Whisperings from the Wormhole with @talluts

Midlife Big Bangs

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Faith Ringgold, Women Free Angela, 1971, Whitney Museum of American Art, New York; purchase, with funds from the Drawing Committee, © Faith Ringgold / Artists Rights Society (ARS), New York

As an artist, have you ever looked around and felt ancient, withered, and uncool? Well, this pep talk is for you, because we’re about to find out how later in life, big bangs can be the bravest and most creative big bangs of all.

The Impressionist painter Berthe Morisot once said: “I am overcome by an insurmountable laziness. I feel sad. I feel alone…disillusioned and old, into the bargain.”

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Berthe Morisot, Portrait de Madame Edma Pontillon, née Edma Morisot, soeur de l’artiste,
en 1871, pastel sur papier, H. 81,5 ; L. 65,8 cm. , Legs de Madame Pontillon, 1921,
©RMN-Grand Palais (Musée d’Orsay)/Hervé Lewandowski

I read somewhere that it was common knowledge that the art world is particularly unfair to anyone over 40–especially women. And then I thought about all the youth-obsessed shows like the “30 under 30’s,” the “Younger than Jesus-es,” the YBA’s, and the MFA-to-Gallery-Pipeline, and I felt so…old. So, I set about to find out at what age artists really got going. Like, when did they really make their most daring and successful work? What I found out was that the art world’s youth obsession is in direct conflict with the very artists we revere and lionize in museums. Because (drumroll) history shows us that, in general, artists began their most important and radical work in their 40’s, 50’s, and 60’s. And these artists are not some kind of rare “late bloomer.” In fact, it is extremely common for the big bloom to happen late.

And yes, maybe Picasso and Mozart were early bloomers, but most artists need a little more time in the genius cooker.

Let’s review the data.

Alice Neel only developed into her mature, recognizable painting style by age 35. Piet Mondrian only started experimenting with abstraction at age 43, and the work we know him for only surfaced in his work by age 49. Before that, he was painting naturalistic landscapes. Agnes Martin began making her subtle abstract paintings based on hand-drawn grids around the age of 46 (She was hardcore and destroyed all her earlier work). Faith Ringgold made her first quilt in her 50’s. Before that, she was making masks and political posters. Philip Guston’s first break from subtle abstraction to the new figurative cartoony style we know him for today, was with a painting titled “In the Studio” at age 56. In her 40s, Betty Woodman moved away from making functional tableware and started creating the colorful and whimsical ceramic sculptural objects and installations that she’s famous for. Romare Bearden made his first collage when he was 54. And in his book Old Masters and Young Geniuses, David Galenson tells us that Cezanne’s best years for working were his mid 60’s. He completed his famous “Bathers” in 1905, when he was only 66 years young.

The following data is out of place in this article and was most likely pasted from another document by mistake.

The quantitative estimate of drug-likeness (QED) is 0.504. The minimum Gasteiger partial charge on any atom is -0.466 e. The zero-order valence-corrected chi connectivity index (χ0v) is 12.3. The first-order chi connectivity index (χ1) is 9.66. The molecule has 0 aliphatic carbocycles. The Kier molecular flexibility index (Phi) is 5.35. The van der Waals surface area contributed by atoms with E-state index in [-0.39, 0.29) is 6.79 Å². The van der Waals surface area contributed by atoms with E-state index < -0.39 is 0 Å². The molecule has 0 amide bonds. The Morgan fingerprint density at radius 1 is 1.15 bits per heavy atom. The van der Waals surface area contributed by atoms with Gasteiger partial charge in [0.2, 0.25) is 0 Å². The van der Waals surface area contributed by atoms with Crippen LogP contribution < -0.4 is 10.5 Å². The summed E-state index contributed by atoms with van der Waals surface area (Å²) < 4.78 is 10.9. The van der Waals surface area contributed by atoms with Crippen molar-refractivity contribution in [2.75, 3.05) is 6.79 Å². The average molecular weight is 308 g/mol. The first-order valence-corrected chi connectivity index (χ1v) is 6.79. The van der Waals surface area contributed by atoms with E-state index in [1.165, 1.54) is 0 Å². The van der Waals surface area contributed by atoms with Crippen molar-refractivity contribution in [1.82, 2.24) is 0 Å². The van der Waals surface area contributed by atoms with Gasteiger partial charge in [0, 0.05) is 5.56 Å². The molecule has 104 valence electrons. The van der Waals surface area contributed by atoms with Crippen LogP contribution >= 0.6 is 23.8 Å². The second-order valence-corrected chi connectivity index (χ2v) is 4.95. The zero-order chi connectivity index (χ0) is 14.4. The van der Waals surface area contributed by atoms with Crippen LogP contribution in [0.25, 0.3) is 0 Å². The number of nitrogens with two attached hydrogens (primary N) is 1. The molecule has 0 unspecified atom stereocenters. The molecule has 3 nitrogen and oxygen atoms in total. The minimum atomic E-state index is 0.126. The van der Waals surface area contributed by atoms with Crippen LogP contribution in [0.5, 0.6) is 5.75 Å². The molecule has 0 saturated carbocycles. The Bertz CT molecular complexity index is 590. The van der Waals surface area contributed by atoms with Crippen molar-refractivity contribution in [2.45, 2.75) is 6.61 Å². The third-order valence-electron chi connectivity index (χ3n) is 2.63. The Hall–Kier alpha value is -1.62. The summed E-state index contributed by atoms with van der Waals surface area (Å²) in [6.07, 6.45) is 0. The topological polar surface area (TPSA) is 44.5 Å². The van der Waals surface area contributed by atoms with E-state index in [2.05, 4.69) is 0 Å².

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Romare Bearden, The Visitation, 1941, Museum of Modern Art, Gift of Abby Aldrich Rockefeller (by exchange). Acquired with the cooperation of the Estate of Nanette, Bearden and the Romare Bearden Foundation, whose mission is to preserve the legacy of the artist.

And last but not least, no catalog of badass late bloomer artists would be complete without the artist Mark Rothko. Before his mid 40’s, Mark Rothko was making these Gorky/Miro-like doodles and paintings of surrealist subway scenes populated by lanky figures. We don’t even see that stuff today. But he had been steadfastly creating that kind of work for years before he switched his style and subject matter to the glowing, vibrating abstract color blocks he is known for. In his 40th year, he even sent a manifesto, together with his friend Gottlieb, to the New York Times on June 7, 1943. And this letter illustrates how radical the midlife artist can be. I’d like to excerpt a bit of it here as a battle cry of sorts:

“—To us, art is an adventure into an unknown world, which can be explored only by those willing to take the risks.

—This world of imagination is fancy-free, and violently opposed to common sense.

—It is our function as artists to make the spectators see the world our way, not his way.

—We favor the simple expression of the complex thought. We are for the large shape because it has the impact of the unequivocal.

—We wish to reassert the picture plane. We are for flat forms because they destroy illusion and reveal truth.”

Whatever your thoughts are on the ideals of Abstract Expressionism, you have to admit that sending an unsolicited manifesto to the New York Times about your artistic theories is kind of punk rock (It’s also spoken aloud in a Le Tigre song: check out “Slideshow at Free University”).

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Mark Rothko, Underground Fantasy, c. 1940, National Gallery of Art, Copyright © 1998 Kate Rothko Prizel and Christopher Rothko